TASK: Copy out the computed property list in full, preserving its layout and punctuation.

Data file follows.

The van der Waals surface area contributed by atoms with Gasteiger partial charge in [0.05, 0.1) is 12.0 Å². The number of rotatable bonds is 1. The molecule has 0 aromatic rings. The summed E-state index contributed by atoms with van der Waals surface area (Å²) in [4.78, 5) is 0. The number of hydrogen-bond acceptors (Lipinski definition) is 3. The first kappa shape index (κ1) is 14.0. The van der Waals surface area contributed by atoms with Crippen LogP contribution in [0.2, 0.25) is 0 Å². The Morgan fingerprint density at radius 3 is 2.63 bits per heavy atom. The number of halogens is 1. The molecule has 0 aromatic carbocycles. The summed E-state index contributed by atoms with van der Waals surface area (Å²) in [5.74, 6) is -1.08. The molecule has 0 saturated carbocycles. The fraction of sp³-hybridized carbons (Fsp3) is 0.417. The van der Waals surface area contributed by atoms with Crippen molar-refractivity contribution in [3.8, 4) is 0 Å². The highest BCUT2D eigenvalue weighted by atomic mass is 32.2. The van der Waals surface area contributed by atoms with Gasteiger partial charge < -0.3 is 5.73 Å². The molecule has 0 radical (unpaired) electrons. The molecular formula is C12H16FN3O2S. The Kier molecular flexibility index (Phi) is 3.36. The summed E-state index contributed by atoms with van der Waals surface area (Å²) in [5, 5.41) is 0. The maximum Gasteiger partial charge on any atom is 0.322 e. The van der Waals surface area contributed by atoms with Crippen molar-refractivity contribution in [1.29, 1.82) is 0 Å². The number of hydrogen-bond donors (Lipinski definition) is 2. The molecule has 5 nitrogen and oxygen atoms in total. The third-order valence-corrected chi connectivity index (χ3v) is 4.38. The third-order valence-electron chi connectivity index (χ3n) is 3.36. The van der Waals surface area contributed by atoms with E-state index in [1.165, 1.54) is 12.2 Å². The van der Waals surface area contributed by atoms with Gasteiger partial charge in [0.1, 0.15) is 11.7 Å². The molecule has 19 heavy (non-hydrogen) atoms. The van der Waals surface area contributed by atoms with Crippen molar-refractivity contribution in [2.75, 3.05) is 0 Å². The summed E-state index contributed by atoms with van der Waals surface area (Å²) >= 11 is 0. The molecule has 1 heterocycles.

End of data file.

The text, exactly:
The van der Waals surface area contributed by atoms with Gasteiger partial charge in [0.05, 0.1) is 12.0 Å². The number of rotatable bonds is 1. The molecule has 0 aromatic rings. The summed E-state index contributed by atoms with van der Waals surface area (Å²) in [4.78, 5) is 0. The number of hydrogen-bond acceptors (Lipinski definition) is 3. The first kappa shape index (κ1) is 14.0. The van der Waals surface area contributed by atoms with Crippen LogP contribution in [0.2, 0.25) is 0 Å². The Morgan fingerprint density at radius 3 is 2.63 bits per heavy atom. The number of halogens is 1. The molecule has 0 aromatic carbocycles. The summed E-state index contributed by atoms with van der Waals surface area (Å²) in [5.74, 6) is -1.08. The molecule has 0 saturated carbocycles. The fraction of sp³-hybridized carbons (Fsp3) is 0.417. The van der Waals surface area contributed by atoms with Crippen molar-refractivity contribution in [3.8, 4) is 0 Å². The highest BCUT2D eigenvalue weighted by atomic mass is 32.2. The van der Waals surface area contributed by atoms with Gasteiger partial charge < -0.3 is 5.73 Å². The molecule has 0 radical (unpaired) electrons. The molecular formula is C12H16FN3O2S. The Kier molecular flexibility index (Phi) is 3.36. The summed E-state index contributed by atoms with van der Waals surface area (Å²) in [5, 5.41) is 0. The maximum Gasteiger partial charge on any atom is 0.322 e. The van der Waals surface area contributed by atoms with Crippen molar-refractivity contribution in [1.29, 1.82) is 0 Å². The number of hydrogen-bond donors (Lipinski definition) is 2. The molecule has 5 nitrogen and oxygen atoms in total. The third-order valence-corrected chi connectivity index (χ3v) is 4.38. The third-order valence-electron chi connectivity index (χ3n) is 3.36. The van der Waals surface area contributed by atoms with E-state index in [1.165, 1.54) is 12.2 Å². The van der Waals surface area contributed by atoms with Gasteiger partial charge in [0.1, 0.15) is 11.7 Å². The molecule has 19 heavy (non-hydrogen) atoms. The van der Waals surface area contributed by atoms with Crippen molar-refractivity contribution in [2.75, 3.05) is 0 Å². The summed E-state index contributed by atoms with van der Waals surface area (Å²) >= 11 is 0. The molecule has 1 heterocycles.